• Ultraviolet Photography

Pinophyta in VIS/IR/UV/UVIVF

4 replies to this topic

#1 Mark


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Posted 12 May 2017 - 12:08

While walking through the woods the other day, trying to relocate a wildflower I had photographed recently, my niece picked this from a pine tree and suggested I photograph it as well. And I was happy to oblige.

Coincidentally, this is from the pine tree seen in this photo from my other post (it is the tree directly behind the wildflowers I was photographing in the foreground, seen in the first/overview photo):

For reference, here is the VIS image. At a glance I would have guessed what is seen here is a bunch of what would eventually become new pinecones, and maybe the start of a new branch in the middle. But, on several of the surrounding branches this very same structure, in advanced stages of development, would release, with a slight shake, a lot of "smoke" (as my niece called it - what was actually pollen). Now that I think of it, I should have taken a photo of that too. I really have to get into the habit of taking ancillary photos while on location.
Attached Image: 05-10-2017_19-53-00.jpg

I like the variation seen here - much nicer than the usual monotone IR produces in plant/flower photos.
Attached Image: 05-10-2017_19-56-18.jpg

The UV image also shows some slight variation in tone. There are also much less burned out highlights now that I'm using a diffused UV-pass filter on my UV LED sources; though I think a little more diffusion would do nicely.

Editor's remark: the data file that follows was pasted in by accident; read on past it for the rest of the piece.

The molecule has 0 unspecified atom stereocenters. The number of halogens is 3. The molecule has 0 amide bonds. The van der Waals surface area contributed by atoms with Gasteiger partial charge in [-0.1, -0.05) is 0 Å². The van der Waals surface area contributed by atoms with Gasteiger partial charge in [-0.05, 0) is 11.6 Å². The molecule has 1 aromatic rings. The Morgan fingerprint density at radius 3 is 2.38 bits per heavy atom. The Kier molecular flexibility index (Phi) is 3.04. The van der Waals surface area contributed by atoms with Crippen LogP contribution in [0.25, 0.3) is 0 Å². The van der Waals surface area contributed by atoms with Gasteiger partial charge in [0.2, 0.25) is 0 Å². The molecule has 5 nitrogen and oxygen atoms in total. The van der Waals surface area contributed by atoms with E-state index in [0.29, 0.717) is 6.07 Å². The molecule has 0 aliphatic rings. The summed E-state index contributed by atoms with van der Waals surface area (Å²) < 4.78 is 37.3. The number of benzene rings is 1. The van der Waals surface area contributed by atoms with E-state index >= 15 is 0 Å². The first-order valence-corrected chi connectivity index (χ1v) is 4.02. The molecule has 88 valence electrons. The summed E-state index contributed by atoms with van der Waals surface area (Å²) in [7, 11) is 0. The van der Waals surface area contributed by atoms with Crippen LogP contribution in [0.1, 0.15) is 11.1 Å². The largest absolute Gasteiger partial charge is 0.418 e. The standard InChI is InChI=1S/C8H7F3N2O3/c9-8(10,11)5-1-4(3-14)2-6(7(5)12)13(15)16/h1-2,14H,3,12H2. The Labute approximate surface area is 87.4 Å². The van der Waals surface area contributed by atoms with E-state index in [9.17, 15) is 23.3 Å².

Attached Image: 05-10-2017_19-44-13.jpg

The UVIVF image was actually surprising to me - I was not expecting such a bright showing. But then, I never know what to expect - and that's the greatest part of the fun in this (IMO).
Attached Image: 05-10-2017_19-49-44.jpg

Shooting summary:
- Nikon D750 [broadband] + 50 mm Nikon series E lens + 20 mm extension tube
Lens filters

- VIS & UVIVF: 425 nm longpass + GG435 longpass + Baader UV/IR [stack]
- UV: Asahi ZRR0340
- IR: Hoya R72

- VIS: Sigma EF-500 DG Super flash

- UV, UVIVF: 2 x [MTE-U303 + U340]
- IR: 40 W incandescent bulb, clear glass
- ISO320
- f16
- 0.625-10s (as needed)


#2 Hornblende


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Posted 14 May 2017 - 04:23

IR image looks like it is made out of soap, UV image looks like it is made out of steel!

#3 Andrea B.

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Posted 14 May 2017 - 19:33

Yes, I was thinking similarly. Each image offers its own little surprises.

Mark, do you know this little mnemonic? Pine packet. Fir flat. Spruce square.
Pine needles occur in clusters. Fir needles are singletons & flat. Spruce needles are singletons & square in cross section. Helps kids learn some trees.

Then I used to know one for the different types of pines (red, white, etc), but I've forgotton it.
Andrea G. Blum
Often found hanging out with flowers & bees.

#4 Mark


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Posted 15 May 2017 - 01:42

I've never heard that mnemonic. I like it though - I'll try remember it on my next hike and see what I can find.

#5 Bill De Jager


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Posted 15 May 2017 - 05:28

Stunning shots, Mark!

This is a typical male cone cluster for a pine tree. The female cones are higher on the tree and usually out of close photographic reach. The part to the right is simply a continuation of the existing stem which is hosting the needles on the left and the male cones in the middle. Each of the many buds on the right will give rise to a bundle of needles as the new stem extension elongates. After a while a new, large bud will form on the end of the stem and that will contain the beginnings of next year's growth.